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DRM: Digital Rights or Digital Restrictions?

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David Chisnall examines DRM and concludes that DRM restricts copying to the detriment — rather than advantage — of the content producers. Regulating the use of media content is really an attempt to hold back the development of technology.
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DRM—Digital Rights Management to its advocates, Digital Restrictions Management to its detractors—seems to be added to all forms of media these days. It’s usually billed as an anti-piracy mechanism, but in reality it comes down to control. Copy protection, the predecessor to DRM, was intended to control illegal copying. DRM expands on this strategy by attempting to control what you can do with media. This extends the rights granted by copyright beyond exclusive distribution to regulation of use.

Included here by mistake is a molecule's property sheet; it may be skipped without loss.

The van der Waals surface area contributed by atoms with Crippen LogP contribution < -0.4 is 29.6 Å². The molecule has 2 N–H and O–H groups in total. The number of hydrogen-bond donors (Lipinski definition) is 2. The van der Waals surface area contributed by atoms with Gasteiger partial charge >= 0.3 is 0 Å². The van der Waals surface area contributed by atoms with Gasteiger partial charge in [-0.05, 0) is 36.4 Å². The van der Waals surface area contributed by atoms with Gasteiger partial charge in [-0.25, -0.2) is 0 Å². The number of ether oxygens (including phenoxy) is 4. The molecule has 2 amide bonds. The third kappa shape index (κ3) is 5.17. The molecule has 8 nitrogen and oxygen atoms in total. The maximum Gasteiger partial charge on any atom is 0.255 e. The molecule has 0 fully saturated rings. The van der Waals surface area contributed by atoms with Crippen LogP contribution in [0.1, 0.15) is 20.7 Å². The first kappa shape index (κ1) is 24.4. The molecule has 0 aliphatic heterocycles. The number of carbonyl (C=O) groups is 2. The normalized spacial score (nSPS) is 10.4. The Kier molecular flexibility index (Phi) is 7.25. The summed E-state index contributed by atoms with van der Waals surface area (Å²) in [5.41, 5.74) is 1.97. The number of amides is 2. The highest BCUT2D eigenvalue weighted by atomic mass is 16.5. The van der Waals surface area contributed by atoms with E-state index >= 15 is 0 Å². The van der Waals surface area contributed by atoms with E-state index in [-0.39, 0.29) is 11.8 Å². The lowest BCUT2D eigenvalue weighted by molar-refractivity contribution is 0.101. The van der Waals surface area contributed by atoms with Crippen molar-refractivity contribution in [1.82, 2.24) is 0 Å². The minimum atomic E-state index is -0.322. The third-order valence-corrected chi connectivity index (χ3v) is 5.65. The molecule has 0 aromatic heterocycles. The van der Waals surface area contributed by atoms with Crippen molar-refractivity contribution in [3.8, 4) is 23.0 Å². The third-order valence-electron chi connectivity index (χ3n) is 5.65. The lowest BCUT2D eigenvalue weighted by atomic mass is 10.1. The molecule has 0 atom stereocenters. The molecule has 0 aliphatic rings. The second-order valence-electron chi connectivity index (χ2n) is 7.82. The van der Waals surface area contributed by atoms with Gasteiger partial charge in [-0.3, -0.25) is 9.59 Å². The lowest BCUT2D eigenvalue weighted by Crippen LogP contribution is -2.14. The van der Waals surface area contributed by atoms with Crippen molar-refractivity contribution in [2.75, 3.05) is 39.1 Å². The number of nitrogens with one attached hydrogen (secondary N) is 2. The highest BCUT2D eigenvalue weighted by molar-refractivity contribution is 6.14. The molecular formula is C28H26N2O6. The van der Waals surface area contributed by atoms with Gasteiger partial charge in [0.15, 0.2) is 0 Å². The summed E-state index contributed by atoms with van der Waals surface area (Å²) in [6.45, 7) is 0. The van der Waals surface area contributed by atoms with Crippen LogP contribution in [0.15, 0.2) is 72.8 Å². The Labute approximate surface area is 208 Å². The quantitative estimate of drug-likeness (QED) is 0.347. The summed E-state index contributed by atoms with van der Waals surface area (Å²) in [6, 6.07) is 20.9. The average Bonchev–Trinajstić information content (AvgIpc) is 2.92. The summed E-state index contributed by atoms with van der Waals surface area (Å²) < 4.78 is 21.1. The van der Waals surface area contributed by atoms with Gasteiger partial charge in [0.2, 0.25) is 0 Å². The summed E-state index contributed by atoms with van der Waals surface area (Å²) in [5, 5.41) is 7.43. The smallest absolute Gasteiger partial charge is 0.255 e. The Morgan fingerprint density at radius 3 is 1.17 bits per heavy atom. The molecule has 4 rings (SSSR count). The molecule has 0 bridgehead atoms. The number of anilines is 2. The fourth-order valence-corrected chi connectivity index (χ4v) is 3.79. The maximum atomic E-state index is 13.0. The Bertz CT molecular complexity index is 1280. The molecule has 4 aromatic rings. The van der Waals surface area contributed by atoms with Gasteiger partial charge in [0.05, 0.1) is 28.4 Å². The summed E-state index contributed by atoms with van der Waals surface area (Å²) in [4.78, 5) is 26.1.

How DRM Works

At its heart, DRM is a cryptographic system. The medium protected by DRM must be encoded in some way to prevent it from being played without the consent of the DRM system. In practical terms, this means that it must be encrypted. A traditional cryptographic system involves sending a message from one person to another without an attacker being able to intercept the message. In the case of DRM, the recipient of the message and the attacker are the same person. As you can imagine, this arrangement presents some difficulties for designers of DRM systems. The most common solution is to require a closed system.

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